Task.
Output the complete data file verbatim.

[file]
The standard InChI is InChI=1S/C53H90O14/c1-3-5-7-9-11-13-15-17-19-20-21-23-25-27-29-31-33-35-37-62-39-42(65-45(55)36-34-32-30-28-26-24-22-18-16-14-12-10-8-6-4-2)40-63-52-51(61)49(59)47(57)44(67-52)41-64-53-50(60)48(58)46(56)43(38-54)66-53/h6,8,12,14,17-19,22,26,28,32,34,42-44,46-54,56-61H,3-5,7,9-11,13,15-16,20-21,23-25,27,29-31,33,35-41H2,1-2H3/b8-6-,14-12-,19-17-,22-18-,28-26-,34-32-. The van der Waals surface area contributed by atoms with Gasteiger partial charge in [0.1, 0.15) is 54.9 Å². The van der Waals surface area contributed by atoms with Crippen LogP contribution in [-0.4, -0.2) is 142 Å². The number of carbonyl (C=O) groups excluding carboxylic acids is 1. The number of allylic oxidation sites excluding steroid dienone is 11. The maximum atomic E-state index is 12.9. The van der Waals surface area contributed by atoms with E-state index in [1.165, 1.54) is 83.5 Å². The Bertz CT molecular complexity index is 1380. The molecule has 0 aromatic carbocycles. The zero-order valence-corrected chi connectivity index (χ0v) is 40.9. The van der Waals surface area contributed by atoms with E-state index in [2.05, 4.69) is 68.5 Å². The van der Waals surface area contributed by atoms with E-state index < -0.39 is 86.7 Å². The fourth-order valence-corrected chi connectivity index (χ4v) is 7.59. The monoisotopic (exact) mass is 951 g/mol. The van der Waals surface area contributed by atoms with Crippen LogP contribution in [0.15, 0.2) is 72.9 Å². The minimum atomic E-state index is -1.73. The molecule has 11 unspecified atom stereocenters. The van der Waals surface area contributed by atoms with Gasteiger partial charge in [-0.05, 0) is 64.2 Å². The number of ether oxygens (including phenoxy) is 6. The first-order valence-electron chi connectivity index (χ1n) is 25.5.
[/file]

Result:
The standard InChI is InChI=1S/C53H90O14/c1-3-5-7-9-11-13-15-17-19-20-21-23-25-27-29-31-33-35-37-62-39-42(65-45(55)36-34-32-30-28-26-24-22-18-16-14-12-10-8-6-4-2)40-63-52-51(61)49(59)47(57)44(67-52)41-64-53-50(60)48(58)46(56)43(38-54)66-53/h6,8,12,14,17-19,22,26,28,32,34,42-44,46-54,56-61H,3-5,7,9-11,13,15-16,20-21,23-25,27,29-31,33,35-41H2,1-2H3/b8-6-,14-12-,19-17-,22-18-,28-26-,34-32-. The van der Waals surface area contributed by atoms with Gasteiger partial charge in [0.1, 0.15) is 54.9 Å². The van der Waals surface area contributed by atoms with Crippen LogP contribution in [-0.4, -0.2) is 142 Å². The number of carbonyl (C=O) groups excluding carboxylic acids is 1. The number of allylic oxidation sites excluding steroid dienone is 11. The maximum atomic E-state index is 12.9. The van der Waals surface area contributed by atoms with E-state index in [1.165, 1.54) is 83.5 Å². The Bertz CT molecular complexity index is 1380. The molecule has 0 aromatic carbocycles. The zero-order valence-corrected chi connectivity index (χ0v) is 40.9. The van der Waals surface area contributed by atoms with E-state index in [2.05, 4.69) is 68.5 Å². The van der Waals surface area contributed by atoms with E-state index < -0.39 is 86.7 Å². The fourth-order valence-corrected chi connectivity index (χ4v) is 7.59. The monoisotopic (exact) mass is 951 g/mol. The van der Waals surface area contributed by atoms with Crippen LogP contribution in [0.15, 0.2) is 72.9 Å². The minimum atomic E-state index is -1.73. The molecule has 11 unspecified atom stereocenters. The van der Waals surface area contributed by atoms with Gasteiger partial charge in [-0.05, 0) is 64.2 Å². The number of ether oxygens (including phenoxy) is 6. The first-order valence-electron chi connectivity index (χ1n) is 25.5.